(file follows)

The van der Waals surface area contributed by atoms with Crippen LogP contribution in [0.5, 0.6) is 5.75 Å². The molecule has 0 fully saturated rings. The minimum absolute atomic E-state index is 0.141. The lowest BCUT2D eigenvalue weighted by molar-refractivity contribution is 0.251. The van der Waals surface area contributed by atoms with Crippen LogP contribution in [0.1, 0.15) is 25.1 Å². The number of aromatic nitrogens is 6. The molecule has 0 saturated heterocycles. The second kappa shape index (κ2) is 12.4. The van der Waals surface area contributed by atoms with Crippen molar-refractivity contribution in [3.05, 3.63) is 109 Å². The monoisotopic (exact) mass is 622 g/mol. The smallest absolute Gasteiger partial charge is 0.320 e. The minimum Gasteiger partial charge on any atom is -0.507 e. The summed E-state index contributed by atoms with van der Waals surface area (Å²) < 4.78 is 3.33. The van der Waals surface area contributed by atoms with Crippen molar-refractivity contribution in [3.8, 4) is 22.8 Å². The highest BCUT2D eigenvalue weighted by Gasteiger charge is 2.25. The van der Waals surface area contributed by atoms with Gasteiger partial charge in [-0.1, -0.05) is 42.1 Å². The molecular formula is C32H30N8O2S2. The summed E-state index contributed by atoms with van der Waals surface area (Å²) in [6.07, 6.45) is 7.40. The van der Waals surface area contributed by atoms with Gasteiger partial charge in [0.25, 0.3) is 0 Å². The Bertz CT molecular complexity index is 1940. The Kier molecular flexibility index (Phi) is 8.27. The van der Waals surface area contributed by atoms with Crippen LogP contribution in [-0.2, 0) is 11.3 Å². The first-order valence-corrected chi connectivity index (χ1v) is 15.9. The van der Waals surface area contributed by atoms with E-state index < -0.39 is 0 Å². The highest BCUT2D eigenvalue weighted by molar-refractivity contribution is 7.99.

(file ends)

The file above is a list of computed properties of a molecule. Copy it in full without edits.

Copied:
The van der Waals surface area contributed by atoms with Crippen LogP contribution in [0.5, 0.6) is 5.75 Å². The molecule has 0 fully saturated rings. The minimum absolute atomic E-state index is 0.141. The lowest BCUT2D eigenvalue weighted by molar-refractivity contribution is 0.251. The van der Waals surface area contributed by atoms with Crippen LogP contribution in [0.1, 0.15) is 25.1 Å². The number of aromatic nitrogens is 6. The molecule has 0 saturated heterocycles. The second kappa shape index (κ2) is 12.4. The van der Waals surface area contributed by atoms with Crippen molar-refractivity contribution in [3.05, 3.63) is 109 Å². The monoisotopic (exact) mass is 622 g/mol. The smallest absolute Gasteiger partial charge is 0.320 e. The minimum Gasteiger partial charge on any atom is -0.507 e. The summed E-state index contributed by atoms with van der Waals surface area (Å²) < 4.78 is 3.33. The van der Waals surface area contributed by atoms with Crippen molar-refractivity contribution in [3.8, 4) is 22.8 Å². The highest BCUT2D eigenvalue weighted by Gasteiger charge is 2.25. The van der Waals surface area contributed by atoms with Gasteiger partial charge in [-0.1, -0.05) is 42.1 Å². The molecular formula is C32H30N8O2S2. The summed E-state index contributed by atoms with van der Waals surface area (Å²) in [6.07, 6.45) is 7.40. The van der Waals surface area contributed by atoms with Gasteiger partial charge in [0.25, 0.3) is 0 Å². The Bertz CT molecular complexity index is 1940. The Kier molecular flexibility index (Phi) is 8.27. The van der Waals surface area contributed by atoms with Crippen LogP contribution in [-0.2, 0) is 11.3 Å². The first-order valence-corrected chi connectivity index (χ1v) is 15.9. The van der Waals surface area contributed by atoms with E-state index < -0.39 is 0 Å². The highest BCUT2D eigenvalue weighted by molar-refractivity contribution is 7.99.